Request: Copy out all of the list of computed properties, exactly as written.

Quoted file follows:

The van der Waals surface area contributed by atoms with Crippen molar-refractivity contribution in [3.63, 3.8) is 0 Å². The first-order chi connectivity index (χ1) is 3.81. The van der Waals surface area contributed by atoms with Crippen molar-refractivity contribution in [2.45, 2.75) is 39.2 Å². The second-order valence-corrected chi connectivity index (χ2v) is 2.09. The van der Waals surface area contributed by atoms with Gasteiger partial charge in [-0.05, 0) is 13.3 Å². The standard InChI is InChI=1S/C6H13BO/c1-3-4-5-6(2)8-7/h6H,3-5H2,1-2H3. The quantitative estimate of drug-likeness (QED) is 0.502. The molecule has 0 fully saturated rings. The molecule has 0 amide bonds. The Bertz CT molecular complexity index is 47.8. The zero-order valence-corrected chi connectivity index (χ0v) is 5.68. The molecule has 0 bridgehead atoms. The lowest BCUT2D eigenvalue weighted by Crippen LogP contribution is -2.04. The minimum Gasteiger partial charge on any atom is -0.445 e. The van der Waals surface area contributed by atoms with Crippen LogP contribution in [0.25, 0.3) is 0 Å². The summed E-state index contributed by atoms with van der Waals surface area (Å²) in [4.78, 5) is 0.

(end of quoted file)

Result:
The van der Waals surface area contributed by atoms with Crippen molar-refractivity contribution in [3.63, 3.8) is 0 Å². The first-order chi connectivity index (χ1) is 3.81. The van der Waals surface area contributed by atoms with Crippen molar-refractivity contribution in [2.45, 2.75) is 39.2 Å². The second-order valence-corrected chi connectivity index (χ2v) is 2.09. The van der Waals surface area contributed by atoms with Gasteiger partial charge in [-0.05, 0) is 13.3 Å². The standard InChI is InChI=1S/C6H13BO/c1-3-4-5-6(2)8-7/h6H,3-5H2,1-2H3. The quantitative estimate of drug-likeness (QED) is 0.502. The molecule has 0 fully saturated rings. The molecule has 0 amide bonds. The Bertz CT molecular complexity index is 47.8. The zero-order valence-corrected chi connectivity index (χ0v) is 5.68. The molecule has 0 bridgehead atoms. The lowest BCUT2D eigenvalue weighted by Crippen LogP contribution is -2.04. The minimum Gasteiger partial charge on any atom is -0.445 e. The van der Waals surface area contributed by atoms with Crippen LogP contribution in [0.25, 0.3) is 0 Å². The summed E-state index contributed by atoms with van der Waals surface area (Å²) in [4.78, 5) is 0.